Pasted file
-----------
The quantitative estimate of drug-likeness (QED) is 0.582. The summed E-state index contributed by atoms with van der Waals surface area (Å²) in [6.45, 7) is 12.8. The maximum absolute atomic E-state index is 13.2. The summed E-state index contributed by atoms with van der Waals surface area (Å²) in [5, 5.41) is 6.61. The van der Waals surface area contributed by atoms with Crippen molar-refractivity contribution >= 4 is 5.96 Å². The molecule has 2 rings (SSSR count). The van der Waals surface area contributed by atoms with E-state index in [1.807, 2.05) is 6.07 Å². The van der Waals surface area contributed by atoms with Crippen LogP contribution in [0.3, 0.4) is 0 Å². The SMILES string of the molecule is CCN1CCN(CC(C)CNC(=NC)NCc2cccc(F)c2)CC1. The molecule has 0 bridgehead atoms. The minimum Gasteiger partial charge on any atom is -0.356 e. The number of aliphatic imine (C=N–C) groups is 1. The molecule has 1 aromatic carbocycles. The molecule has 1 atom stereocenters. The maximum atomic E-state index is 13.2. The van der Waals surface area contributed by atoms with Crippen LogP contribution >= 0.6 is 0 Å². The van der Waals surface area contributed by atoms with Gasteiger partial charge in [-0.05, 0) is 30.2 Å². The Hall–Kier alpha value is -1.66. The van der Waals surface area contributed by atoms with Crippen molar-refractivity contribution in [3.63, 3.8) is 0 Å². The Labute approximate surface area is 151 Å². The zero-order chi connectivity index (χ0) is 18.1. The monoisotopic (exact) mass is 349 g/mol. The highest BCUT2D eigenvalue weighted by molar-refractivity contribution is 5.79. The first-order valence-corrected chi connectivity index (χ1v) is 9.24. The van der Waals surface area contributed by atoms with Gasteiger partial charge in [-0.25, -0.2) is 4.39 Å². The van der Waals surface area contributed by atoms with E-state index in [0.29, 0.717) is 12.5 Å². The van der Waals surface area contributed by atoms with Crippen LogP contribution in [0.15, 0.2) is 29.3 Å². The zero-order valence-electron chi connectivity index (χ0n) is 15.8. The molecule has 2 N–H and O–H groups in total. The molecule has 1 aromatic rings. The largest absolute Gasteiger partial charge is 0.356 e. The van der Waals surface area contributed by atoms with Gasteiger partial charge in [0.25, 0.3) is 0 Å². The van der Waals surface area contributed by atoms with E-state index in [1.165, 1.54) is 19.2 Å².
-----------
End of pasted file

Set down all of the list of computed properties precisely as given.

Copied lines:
The quantitative estimate of drug-likeness (QED) is 0.582. The summed E-state index contributed by atoms with van der Waals surface area (Å²) in [6.45, 7) is 12.8. The maximum absolute atomic E-state index is 13.2. The summed E-state index contributed by atoms with van der Waals surface area (Å²) in [5, 5.41) is 6.61. The van der Waals surface area contributed by atoms with Crippen molar-refractivity contribution >= 4 is 5.96 Å². The molecule has 2 rings (SSSR count). The van der Waals surface area contributed by atoms with E-state index in [1.807, 2.05) is 6.07 Å². The van der Waals surface area contributed by atoms with Crippen LogP contribution in [0.3, 0.4) is 0 Å². The SMILES string of the molecule is CCN1CCN(CC(C)CNC(=NC)NCc2cccc(F)c2)CC1. The molecule has 0 bridgehead atoms. The minimum Gasteiger partial charge on any atom is -0.356 e. The number of aliphatic imine (C=N–C) groups is 1. The molecule has 1 aromatic carbocycles. The molecule has 1 atom stereocenters. The maximum atomic E-state index is 13.2. The van der Waals surface area contributed by atoms with Crippen LogP contribution >= 0.6 is 0 Å². The van der Waals surface area contributed by atoms with Gasteiger partial charge in [-0.05, 0) is 30.2 Å². The Hall–Kier alpha value is -1.66. The van der Waals surface area contributed by atoms with Crippen molar-refractivity contribution in [3.63, 3.8) is 0 Å². The Labute approximate surface area is 151 Å². The zero-order chi connectivity index (χ0) is 18.1. The monoisotopic (exact) mass is 349 g/mol. The highest BCUT2D eigenvalue weighted by molar-refractivity contribution is 5.79. The first-order valence-corrected chi connectivity index (χ1v) is 9.24. The van der Waals surface area contributed by atoms with Gasteiger partial charge in [-0.25, -0.2) is 4.39 Å². The van der Waals surface area contributed by atoms with E-state index in [0.29, 0.717) is 12.5 Å². The van der Waals surface area contributed by atoms with Crippen LogP contribution in [0.15, 0.2) is 29.3 Å². The zero-order valence-electron chi connectivity index (χ0n) is 15.8. The molecule has 2 N–H and O–H groups in total. The molecule has 1 aromatic rings. The largest absolute Gasteiger partial charge is 0.356 e. The van der Waals surface area contributed by atoms with Gasteiger partial charge in [0.25, 0.3) is 0 Å². The van der Waals surface area contributed by atoms with E-state index in [1.165, 1.54) is 19.2 Å².